Consider the warning in this, because your sinful flesh, the world, and your old foe Satan, will try to slowly but surely twist you into behaving and becoming like the rich man.  The Rich Man knew all this stuff, he knew his bible… but he began to ignore it, to not care.  He twisted and fell away.  He began to care more about the things of this world and used God’s blessings against him. He began to think more and more about what he was doing and to ignore God and how God had blessed him – see how used to being in charge, how used to being in command he was?  Love and serve the neighbor, hardly!  I’ll command Abraham from the pits of hell.  This is the twisting that had happened.  And of course, the utter disdain of God’s Word.  Eh – I don’t need it anymore, it’s pointless – I’ve read it, I’ve heard it, that’s all old hat – it doesn’t do anything for me any more, it’s not entertaining enough, it doesn’t suit my sophisticated palate.  This is the ploy of Satan and your flesh – to twist you to where your life is all about you, all about what you do, all about what you deign is best.  Sin tries to make your activity, your self-determined course of actions the center of your life.

            Now, consider the other main character in the story.  Lazarus. Lazarus is the model of the Christian, is your example.  And what does Lazarus do?  What are his actions?  He doesn’t have any – he is passive.  Listen.  “was laid a poor man, covered with sore, desired to be fed with what fell, he died and was carried to Abraham’s side.”  They are all passive, they are all receptive.  Dear friends, your life as Christians are not determined, not shaped by what you do.  It is just the vain egoism of this age, the false and shallow spirituality of spoiled, rich Americans that talks about our actions and works incessantly.  No – you are a Christian because of this – you are poor, a poor miserable sinner.  You know that you are covered with sin, with festering boils of wickedness that disgust even you.  And you do not try to hide this fact – no, you rejoice because you have a Redeemer in Christ Jesus.  You have a God who comes and cares for you, who caries you to His bosom – a God who is active for you.  When you see your poverty, when you see that you are poor in Spirit and doomed to die, you know as well that He buys back your life by taking up your death upon the Cross and rising from the dead to give you back your life.  When you see your sores and wounds, you have a Redeemer who Himself takes up those wounds upon Himself and instead washes you clean in the waters of Holy Baptism.  When you feel the ache and bite of sin, when you feel your lack, when you hunger for righteousness, you have a Redeemer who gives you good things from His Table – not just the scraps, but His own Holy Body and Blood so that you might have life in His name.  Indeed, even should you die, you shall be carried to His side, lifted to heaven not by the merits of your own works, but by the power of the Word of God, by the power of the Holy Spirit who has focused your eyes upon Christ, who by Moses and the Prophets and the Gospels and Epistles made you to believe that Christ has indeed risen from the dead for you.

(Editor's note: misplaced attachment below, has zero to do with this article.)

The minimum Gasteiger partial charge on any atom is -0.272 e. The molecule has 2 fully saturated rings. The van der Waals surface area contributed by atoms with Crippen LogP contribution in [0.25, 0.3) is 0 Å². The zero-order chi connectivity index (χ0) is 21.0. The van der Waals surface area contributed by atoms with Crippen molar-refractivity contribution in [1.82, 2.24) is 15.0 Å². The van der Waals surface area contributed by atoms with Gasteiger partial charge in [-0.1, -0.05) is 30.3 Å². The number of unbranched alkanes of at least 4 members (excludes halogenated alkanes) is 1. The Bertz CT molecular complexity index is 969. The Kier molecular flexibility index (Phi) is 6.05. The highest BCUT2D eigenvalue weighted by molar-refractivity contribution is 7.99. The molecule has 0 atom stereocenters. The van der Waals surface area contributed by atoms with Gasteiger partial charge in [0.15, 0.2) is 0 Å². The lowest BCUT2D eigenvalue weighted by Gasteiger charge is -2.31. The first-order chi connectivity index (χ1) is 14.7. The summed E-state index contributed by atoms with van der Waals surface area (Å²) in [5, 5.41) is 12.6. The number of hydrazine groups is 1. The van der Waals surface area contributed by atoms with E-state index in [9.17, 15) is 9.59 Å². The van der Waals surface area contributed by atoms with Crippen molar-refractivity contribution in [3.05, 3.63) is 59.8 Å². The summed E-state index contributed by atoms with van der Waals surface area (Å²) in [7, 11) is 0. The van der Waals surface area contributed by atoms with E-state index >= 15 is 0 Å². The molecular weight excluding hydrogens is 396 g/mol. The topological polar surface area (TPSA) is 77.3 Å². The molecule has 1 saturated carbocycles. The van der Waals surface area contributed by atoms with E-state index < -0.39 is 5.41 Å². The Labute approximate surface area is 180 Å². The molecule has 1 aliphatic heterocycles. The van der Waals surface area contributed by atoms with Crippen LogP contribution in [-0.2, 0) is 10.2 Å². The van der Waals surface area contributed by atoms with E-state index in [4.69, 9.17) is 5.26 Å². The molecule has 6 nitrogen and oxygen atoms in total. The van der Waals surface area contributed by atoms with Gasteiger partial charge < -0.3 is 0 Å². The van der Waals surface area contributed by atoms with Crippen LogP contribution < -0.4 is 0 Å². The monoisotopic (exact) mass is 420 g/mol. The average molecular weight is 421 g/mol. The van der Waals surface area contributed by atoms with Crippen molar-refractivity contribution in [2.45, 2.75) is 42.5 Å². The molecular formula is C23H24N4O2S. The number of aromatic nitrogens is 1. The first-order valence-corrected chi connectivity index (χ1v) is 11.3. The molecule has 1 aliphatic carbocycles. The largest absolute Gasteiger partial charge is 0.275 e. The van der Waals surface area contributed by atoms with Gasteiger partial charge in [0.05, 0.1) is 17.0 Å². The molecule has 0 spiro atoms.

My dear Christian friends, be on guard against your sinful flesh, your flesh which would try to tell you that you know better than God.  That you know better how to live, that you know better how to save yourself.  Do not rely upon your own works, do not value them.  Do not even delight in the times you love your neighbor, for what great feat is it to do what you are simply given to do?  Rather this – be receptive.  Hear the Word of God, by which you are brought all of what Christ has done for you, all His righteousness and love and mercy – receive these gifts.  That is what makes you a Christian, that is what gives you life, life in Christ, that is what puts your sinful flesh to death and mortifies it so that a new man in Christ might emerge.  We are poor beggars who are redeemed by God, this is good.  In the Name of the Father and of the Son and of the Holy Spirit +  

Friday, June 8, 2012

Retaining - the Alien Work of the Pastor

A Preacher's job is to forgive sins.  That's what he does.  That's my job.  I forgive sins.  When I preach - I absolve people.  That's what forgiveness does.  When I conduct the liturgy, I absolve people.  This is true of the general absolution, this is true of the times I proclaim God's grace and favor.  "The Peace of the Lord be with you always" - and the Word of God is living and active and there is peace.  When I speak to people, when I counsel and visit or commune someone - I absolve them, I forgive them.  I am to be a herald of God, absolving sin.